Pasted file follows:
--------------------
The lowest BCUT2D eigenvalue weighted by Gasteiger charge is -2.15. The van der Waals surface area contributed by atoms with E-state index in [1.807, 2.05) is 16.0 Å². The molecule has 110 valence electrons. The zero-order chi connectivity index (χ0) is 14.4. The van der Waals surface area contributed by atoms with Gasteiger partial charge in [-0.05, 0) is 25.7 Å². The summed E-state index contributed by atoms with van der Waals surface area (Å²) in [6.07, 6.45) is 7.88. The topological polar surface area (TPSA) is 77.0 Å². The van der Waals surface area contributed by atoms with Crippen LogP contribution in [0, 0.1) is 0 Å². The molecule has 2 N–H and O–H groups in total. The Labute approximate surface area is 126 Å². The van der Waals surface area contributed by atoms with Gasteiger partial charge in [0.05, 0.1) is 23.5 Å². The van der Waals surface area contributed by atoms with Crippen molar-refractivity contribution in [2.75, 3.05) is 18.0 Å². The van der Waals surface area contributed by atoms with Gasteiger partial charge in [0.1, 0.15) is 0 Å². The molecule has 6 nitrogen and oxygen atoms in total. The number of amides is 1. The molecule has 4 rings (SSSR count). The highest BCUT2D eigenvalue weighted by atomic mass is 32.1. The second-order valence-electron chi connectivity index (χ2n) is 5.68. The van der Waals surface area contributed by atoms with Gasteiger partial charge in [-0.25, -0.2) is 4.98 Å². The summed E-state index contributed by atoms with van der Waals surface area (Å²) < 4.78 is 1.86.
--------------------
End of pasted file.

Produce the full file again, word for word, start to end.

The lowest BCUT2D eigenvalue weighted by Gasteiger charge is -2.15. The van der Waals surface area contributed by atoms with E-state index in [1.807, 2.05) is 16.0 Å². The molecule has 110 valence electrons. The zero-order chi connectivity index (χ0) is 14.4. The van der Waals surface area contributed by atoms with Gasteiger partial charge in [-0.05, 0) is 25.7 Å². The summed E-state index contributed by atoms with van der Waals surface area (Å²) in [6.07, 6.45) is 7.88. The topological polar surface area (TPSA) is 77.0 Å². The van der Waals surface area contributed by atoms with Crippen LogP contribution in [0, 0.1) is 0 Å². The molecule has 2 N–H and O–H groups in total. The Labute approximate surface area is 126 Å². The van der Waals surface area contributed by atoms with Gasteiger partial charge in [0.05, 0.1) is 23.5 Å². The van der Waals surface area contributed by atoms with Crippen molar-refractivity contribution in [2.75, 3.05) is 18.0 Å². The van der Waals surface area contributed by atoms with Gasteiger partial charge in [0.1, 0.15) is 0 Å². The molecule has 6 nitrogen and oxygen atoms in total. The number of amides is 1. The molecule has 4 rings (SSSR count). The highest BCUT2D eigenvalue weighted by atomic mass is 32.1. The second-order valence-electron chi connectivity index (χ2n) is 5.68. The van der Waals surface area contributed by atoms with Gasteiger partial charge in [-0.25, -0.2) is 4.98 Å². The summed E-state index contributed by atoms with van der Waals surface area (Å²) < 4.78 is 1.86.